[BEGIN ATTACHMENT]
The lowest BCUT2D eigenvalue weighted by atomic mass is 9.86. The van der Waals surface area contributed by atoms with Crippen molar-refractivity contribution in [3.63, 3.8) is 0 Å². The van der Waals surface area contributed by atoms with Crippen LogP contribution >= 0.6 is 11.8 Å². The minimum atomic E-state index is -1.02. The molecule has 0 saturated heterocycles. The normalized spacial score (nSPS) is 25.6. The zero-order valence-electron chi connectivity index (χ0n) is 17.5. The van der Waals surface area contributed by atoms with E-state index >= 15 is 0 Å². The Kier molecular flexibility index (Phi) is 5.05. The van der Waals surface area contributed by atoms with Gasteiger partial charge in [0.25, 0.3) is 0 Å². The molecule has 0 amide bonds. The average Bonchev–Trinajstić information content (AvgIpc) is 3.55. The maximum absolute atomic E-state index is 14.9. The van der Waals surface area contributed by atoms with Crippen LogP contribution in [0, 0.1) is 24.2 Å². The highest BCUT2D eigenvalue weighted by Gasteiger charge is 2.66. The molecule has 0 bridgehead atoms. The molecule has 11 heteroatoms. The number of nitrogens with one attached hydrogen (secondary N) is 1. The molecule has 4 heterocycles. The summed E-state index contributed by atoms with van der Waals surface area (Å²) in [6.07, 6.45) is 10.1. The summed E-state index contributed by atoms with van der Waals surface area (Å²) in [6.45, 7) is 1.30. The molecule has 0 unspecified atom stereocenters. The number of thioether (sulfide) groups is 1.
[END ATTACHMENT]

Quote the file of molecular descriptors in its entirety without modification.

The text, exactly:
The lowest BCUT2D eigenvalue weighted by atomic mass is 9.86. The van der Waals surface area contributed by atoms with Crippen molar-refractivity contribution in [3.63, 3.8) is 0 Å². The van der Waals surface area contributed by atoms with Crippen LogP contribution >= 0.6 is 11.8 Å². The minimum atomic E-state index is -1.02. The molecule has 0 saturated heterocycles. The normalized spacial score (nSPS) is 25.6. The zero-order valence-electron chi connectivity index (χ0n) is 17.5. The van der Waals surface area contributed by atoms with E-state index >= 15 is 0 Å². The Kier molecular flexibility index (Phi) is 5.05. The van der Waals surface area contributed by atoms with Gasteiger partial charge in [0.25, 0.3) is 0 Å². The molecule has 0 amide bonds. The average Bonchev–Trinajstić information content (AvgIpc) is 3.55. The maximum absolute atomic E-state index is 14.9. The van der Waals surface area contributed by atoms with Crippen LogP contribution in [0, 0.1) is 24.2 Å². The highest BCUT2D eigenvalue weighted by Gasteiger charge is 2.66. The molecule has 0 bridgehead atoms. The molecule has 11 heteroatoms. The number of nitrogens with one attached hydrogen (secondary N) is 1. The molecule has 4 heterocycles. The summed E-state index contributed by atoms with van der Waals surface area (Å²) in [6.07, 6.45) is 10.1. The summed E-state index contributed by atoms with van der Waals surface area (Å²) in [6.45, 7) is 1.30. The molecule has 0 unspecified atom stereocenters. The number of thioether (sulfide) groups is 1.